Organic methods of production open new possibilities for Georgian tea

Tea is the world’s most consumed drink, after water. To celebrate the importance of tea, UN declared May 21st as International Tea Day. While we don’t know exact place where the first tea was grown, there is evidence, that tea was consumed in China 5,000 years ago. Throughout the world, tea is a popular drink for its taste and its benefits for the human body. 

Nowadays, the tea industry is an important source of income and export revenues for many countries. In some remote places and rural areas, tea production provides a vital source of livelihoods jobs. 

Czech-UNDP Partnership realizes the importance of tea and its effect on the development of the rural areas. Since 2018, it has been supporting the development of tea production in Georgia’s Guria-region. The project succeeded in providing jobs for the local communities, boosted local trade opportunities, and formed new partnerships between local producers. On the occasion of International Tea Day we talked to Mr. Petr Sič, who leads the tea-development projects of Czech-UNDP in Georgia. 

In Georgia, the tea production has a long tradition, which unfortunately waned in the past and now there is an effort to bring it back. What inspired you about the tea production history there? 

Georgia has cultivated tea since mid-19th century, and it used to be the world´s fourth-largest tea exporter for many decades. The tradition started in Guria, where I nowadays implement the project. I was inspired by the very strong local tradition of black tea and the local knowledge about tea production, which I can rely on in my own work.  

The project has been running for a few years now, how did it progress/change and what do you consider the project´s biggest success so far? 

Back in 2015, there was only an old factory with machines from the cold war era. At first, we only bought the leaves from our neighbors and that made it difficult to control the quality. Also, the local production was mainly focused on basic machine-made teas, which was targeted only on local use and limited export. We were the first ones to experiment with our own production – we bought 0.5ha of land situated in an old garden that needed to be saved. Then we started to focus on quality – handmade teas, which gradually changed our target market. The handmade tea production methods were also a new skill that we shared with our local partners. We have gained stable partners in the EU – for example the Czech Oxalis or the French Palais des Thes. Nowadays, we have 3 hectares of land that we are trying to certify for organic tea production purposes. We have enlarged the factory – half of it is made of modern tea machines and most of our production goes to EU countries.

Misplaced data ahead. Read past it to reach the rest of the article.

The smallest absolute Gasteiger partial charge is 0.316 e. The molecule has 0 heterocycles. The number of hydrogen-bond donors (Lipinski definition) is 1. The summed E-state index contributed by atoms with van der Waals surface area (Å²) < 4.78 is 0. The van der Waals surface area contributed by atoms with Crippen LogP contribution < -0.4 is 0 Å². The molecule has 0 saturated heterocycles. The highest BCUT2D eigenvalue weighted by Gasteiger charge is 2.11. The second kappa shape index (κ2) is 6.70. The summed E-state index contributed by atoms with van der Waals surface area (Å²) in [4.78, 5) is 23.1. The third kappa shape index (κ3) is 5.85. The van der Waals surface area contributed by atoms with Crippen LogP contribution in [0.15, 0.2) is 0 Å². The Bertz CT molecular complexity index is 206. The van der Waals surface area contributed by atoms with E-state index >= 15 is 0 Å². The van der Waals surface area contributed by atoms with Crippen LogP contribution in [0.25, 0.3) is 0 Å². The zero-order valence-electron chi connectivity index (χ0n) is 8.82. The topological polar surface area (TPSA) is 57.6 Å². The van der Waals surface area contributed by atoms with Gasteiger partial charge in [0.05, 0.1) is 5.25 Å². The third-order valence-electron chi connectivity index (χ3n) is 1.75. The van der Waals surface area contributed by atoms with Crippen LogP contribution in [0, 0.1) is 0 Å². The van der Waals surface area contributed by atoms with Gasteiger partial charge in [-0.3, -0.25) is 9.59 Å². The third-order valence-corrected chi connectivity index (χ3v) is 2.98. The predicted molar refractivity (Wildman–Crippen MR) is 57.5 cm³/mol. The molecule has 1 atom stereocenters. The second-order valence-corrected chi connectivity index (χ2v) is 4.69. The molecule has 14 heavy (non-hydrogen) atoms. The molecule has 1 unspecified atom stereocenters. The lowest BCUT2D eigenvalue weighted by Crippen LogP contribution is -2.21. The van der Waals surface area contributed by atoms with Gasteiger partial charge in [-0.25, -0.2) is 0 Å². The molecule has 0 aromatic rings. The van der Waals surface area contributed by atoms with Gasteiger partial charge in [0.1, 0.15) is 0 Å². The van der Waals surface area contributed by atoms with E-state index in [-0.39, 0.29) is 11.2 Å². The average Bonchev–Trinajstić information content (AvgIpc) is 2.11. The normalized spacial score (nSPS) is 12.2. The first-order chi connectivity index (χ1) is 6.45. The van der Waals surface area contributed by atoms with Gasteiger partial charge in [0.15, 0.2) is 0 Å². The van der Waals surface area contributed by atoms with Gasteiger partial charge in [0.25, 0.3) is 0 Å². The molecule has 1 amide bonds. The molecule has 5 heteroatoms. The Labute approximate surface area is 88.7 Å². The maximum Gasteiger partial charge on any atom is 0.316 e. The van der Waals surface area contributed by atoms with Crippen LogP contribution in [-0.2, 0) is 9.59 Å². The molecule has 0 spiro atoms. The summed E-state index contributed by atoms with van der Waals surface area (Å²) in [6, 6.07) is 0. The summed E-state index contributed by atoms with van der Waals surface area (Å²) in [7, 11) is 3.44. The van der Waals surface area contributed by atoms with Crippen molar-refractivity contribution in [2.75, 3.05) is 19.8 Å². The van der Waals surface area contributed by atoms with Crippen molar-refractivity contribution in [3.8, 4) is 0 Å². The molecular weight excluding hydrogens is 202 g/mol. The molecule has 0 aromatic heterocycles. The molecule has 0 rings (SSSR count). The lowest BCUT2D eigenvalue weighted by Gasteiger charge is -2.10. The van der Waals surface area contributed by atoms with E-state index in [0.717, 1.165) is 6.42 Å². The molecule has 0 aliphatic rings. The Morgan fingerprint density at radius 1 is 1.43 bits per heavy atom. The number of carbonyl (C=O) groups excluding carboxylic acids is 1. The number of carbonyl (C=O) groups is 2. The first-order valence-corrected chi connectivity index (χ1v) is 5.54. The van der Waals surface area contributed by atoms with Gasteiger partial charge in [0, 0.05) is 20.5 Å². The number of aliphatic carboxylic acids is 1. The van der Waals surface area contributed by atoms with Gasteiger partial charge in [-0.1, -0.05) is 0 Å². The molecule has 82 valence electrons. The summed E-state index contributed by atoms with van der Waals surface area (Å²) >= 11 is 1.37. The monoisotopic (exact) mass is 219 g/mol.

What was on the other hand the biggest challenge? 

Our project, like many others, started with a big investment and plans to get down to work. Then Covid-19 came, which changed the EU market as some of our customers went bankrupt. Now the current conditions of expensive energy make the transportation costs more expensive for us. Overall, we can say the last two years caused a setback for our original plans. We are now getting back on track, but the finances, crucial for any further development, are quite stretched. 

Where do you think is the potential of this project to scale-up? 

First, there is an opportunity to grow further and get more land and increase overall production. Secondly, I see an opportunity to form a cooperation with additional local producers. We could share some machines and help each other because we share the same passion. Third is our business model structure – the orientation to the western market brings higher revenue for producers in our garden and this could be imitated by other local tea producers. 

What was the most positive impact of the project so far for the local communities (also considering salaries, job opportunities, sustainability…) 

Our local colleagues are the core of the project. Last year, local workers came to see me at the end of the season. I initially thought they had a problem with something, but it turned out that they came to thank me for the work that we had done together. Life in this part of the country can get very difficult due to limited work opportunities. It is a challenge to attract investments in this region. There is a limited infrastructure and very few people. For me, continuing the tea project means not only an opportunity to produce good tea and pay wages for local communities, but also for me being a stable partner that people can rely on. In the season, we give work to over 120 families and we know, that it does make a big difference for the local community. In the tea making business, we pay people right away, not in half a year. We built a relationship around the local tea tradition and people in Guria know they can rely on us. 

What were the biggest benefits for you to cooperate with Czech-UNDP Challenge Fund? 

To be honest, without cooperation with the Czech-UNDP Challenge Fund, we could not have started the initial work that brough the biggest changes in the tea production in Guria. And if it was not for the Challenge Fund, we might have had to leave the project altogether when the Covid-19 wave hit us. But that’s now behind us and we look forward to cultivating more land to produce more tea. 

About the Challenge Fund

Tea project in Guria region is a part of the Challenge Fund – Czech Solutions for SDGs. Through the Challenge Fund, the Czech-UNDP Partnership for SDGs brings innovative solutions from the Czech Republic’s private sector, NGOs, universities, state institutions, research centres and individuals to tackle specific developmental challenges in the priority countries. The implementation of Challenge Fund projects is financially supported by the Ministry of Foreign Affairs of the Czech Republic.

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